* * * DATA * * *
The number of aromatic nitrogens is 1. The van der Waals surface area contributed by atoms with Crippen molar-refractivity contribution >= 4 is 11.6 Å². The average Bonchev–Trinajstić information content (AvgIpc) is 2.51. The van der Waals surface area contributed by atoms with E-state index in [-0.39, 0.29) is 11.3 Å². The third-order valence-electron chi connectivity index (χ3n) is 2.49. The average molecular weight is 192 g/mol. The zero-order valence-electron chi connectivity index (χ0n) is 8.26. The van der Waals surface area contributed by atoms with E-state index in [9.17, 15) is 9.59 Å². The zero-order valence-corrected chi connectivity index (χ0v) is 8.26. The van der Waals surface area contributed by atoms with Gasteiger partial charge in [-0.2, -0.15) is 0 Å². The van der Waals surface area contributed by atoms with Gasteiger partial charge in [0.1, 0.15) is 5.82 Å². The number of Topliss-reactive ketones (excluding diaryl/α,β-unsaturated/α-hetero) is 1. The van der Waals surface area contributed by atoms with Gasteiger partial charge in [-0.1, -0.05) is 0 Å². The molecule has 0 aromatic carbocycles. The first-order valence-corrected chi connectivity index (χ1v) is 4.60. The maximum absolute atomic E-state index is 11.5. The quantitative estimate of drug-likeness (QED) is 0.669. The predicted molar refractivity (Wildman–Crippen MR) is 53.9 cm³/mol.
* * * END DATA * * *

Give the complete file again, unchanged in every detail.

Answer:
The number of aromatic nitrogens is 1. The van der Waals surface area contributed by atoms with Crippen molar-refractivity contribution >= 4 is 11.6 Å². The average Bonchev–Trinajstić information content (AvgIpc) is 2.51. The van der Waals surface area contributed by atoms with E-state index in [-0.39, 0.29) is 11.3 Å². The third-order valence-electron chi connectivity index (χ3n) is 2.49. The average molecular weight is 192 g/mol. The zero-order valence-electron chi connectivity index (χ0n) is 8.26. The van der Waals surface area contributed by atoms with E-state index in [9.17, 15) is 9.59 Å². The zero-order valence-corrected chi connectivity index (χ0v) is 8.26. The van der Waals surface area contributed by atoms with Gasteiger partial charge in [-0.2, -0.15) is 0 Å². The van der Waals surface area contributed by atoms with Gasteiger partial charge in [0.1, 0.15) is 5.82 Å². The number of Topliss-reactive ketones (excluding diaryl/α,β-unsaturated/α-hetero) is 1. The van der Waals surface area contributed by atoms with Gasteiger partial charge in [-0.1, -0.05) is 0 Å². The molecule has 0 aromatic carbocycles. The first-order valence-corrected chi connectivity index (χ1v) is 4.60. The maximum absolute atomic E-state index is 11.5. The quantitative estimate of drug-likeness (QED) is 0.669. The predicted molar refractivity (Wildman–Crippen MR) is 53.9 cm³/mol.